Globally, asbestos industry is on trial since the 1920s. So far some 70 countries, including the Nepal, Japan, Israel, South Africa and European Union, have banned asbestos. In 2005, WHO and ILO passed a resolution seeking elimination of future use of chrysotile white asbestos. A 2010 report of the International Agency for Research on Cancer said, "Epidemiological evidence has increasingly shown an association of all forms of asbestos with an increased risk of lung cancer and mesothelioma" and that an estimated 125 million people are still exposed to it.
During an International Conference on "Emerging Trends in Preventing Occupational Respiratory Diseases and Cancers in Workplace," experts warned India of the dangers of continuing with asbestos. "No matter what misinformation comes from Canada or the Indian asbestos industry, there is no doubt that chrysotile causes asbestosis and lung cancer," said Prof Arthur L Frank, Department of Environmental and Occupational Health, Drexel University School of Public Health, the USA.
Dr Alec Farquhar, former Managing Director, Occupational Health Clinics for Ontario Workers, Canada, said, "We now have around 500 asbestos cancer cases every year in Ontario. If you (India) continue on your current path, you will multiply our death count by 100 times. That is 50,000 Indian workers dying every year from asbestos."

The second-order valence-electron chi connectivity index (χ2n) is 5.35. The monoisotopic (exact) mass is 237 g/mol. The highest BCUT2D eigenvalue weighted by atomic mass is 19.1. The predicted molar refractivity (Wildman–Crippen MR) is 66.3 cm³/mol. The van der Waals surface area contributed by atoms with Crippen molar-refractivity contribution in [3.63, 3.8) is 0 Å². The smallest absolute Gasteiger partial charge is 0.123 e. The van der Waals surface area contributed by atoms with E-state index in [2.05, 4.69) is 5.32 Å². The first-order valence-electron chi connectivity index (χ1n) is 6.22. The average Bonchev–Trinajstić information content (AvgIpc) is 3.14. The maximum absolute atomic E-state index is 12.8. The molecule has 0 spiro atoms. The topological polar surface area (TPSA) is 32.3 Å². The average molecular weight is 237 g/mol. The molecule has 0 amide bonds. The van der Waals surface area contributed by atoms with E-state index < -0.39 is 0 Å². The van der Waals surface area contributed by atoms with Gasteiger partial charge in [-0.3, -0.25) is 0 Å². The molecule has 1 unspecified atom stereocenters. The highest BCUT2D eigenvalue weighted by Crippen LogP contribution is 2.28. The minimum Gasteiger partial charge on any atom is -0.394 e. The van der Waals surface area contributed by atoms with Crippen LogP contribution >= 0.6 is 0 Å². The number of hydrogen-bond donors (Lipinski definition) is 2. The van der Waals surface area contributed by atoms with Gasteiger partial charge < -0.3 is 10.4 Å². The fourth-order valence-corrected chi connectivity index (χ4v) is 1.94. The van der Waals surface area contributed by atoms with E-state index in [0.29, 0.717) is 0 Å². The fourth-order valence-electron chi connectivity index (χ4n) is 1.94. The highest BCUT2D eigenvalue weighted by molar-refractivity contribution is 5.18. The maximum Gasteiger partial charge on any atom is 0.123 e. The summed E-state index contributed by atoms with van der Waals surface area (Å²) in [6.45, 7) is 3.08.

Experts and activists are exhorting Indian Commerce Ministry to desist from importing asbestos from Russia, Brazil, Kazakhstan and China.
Union Environment Ministry s Vision Statement on Environment and Human Health said, "Alternatives to asbestos may be used to the extent possible and use of asbestos may be phased out." But the Ministry continues to give clearance to asbestos based plants. Government is yet to disassociate itself from countries like Russia who derailed the international consensus that could have categorised chrysotile asbestos as a hazardous substance although it is a hazardous substance under the domestic law. It is yet to set up a compensation fund for asbestos victims. New laws in India recognize asbestos related diseases but the governments are yet to make asbestos companies liable for knowingly exposing workers, consumers and citizens to asbestos fibres. Government had promised to include asbestos victims under Health Ministry s Rashtriya Swasthya Birna Yojana but it is yet to happen.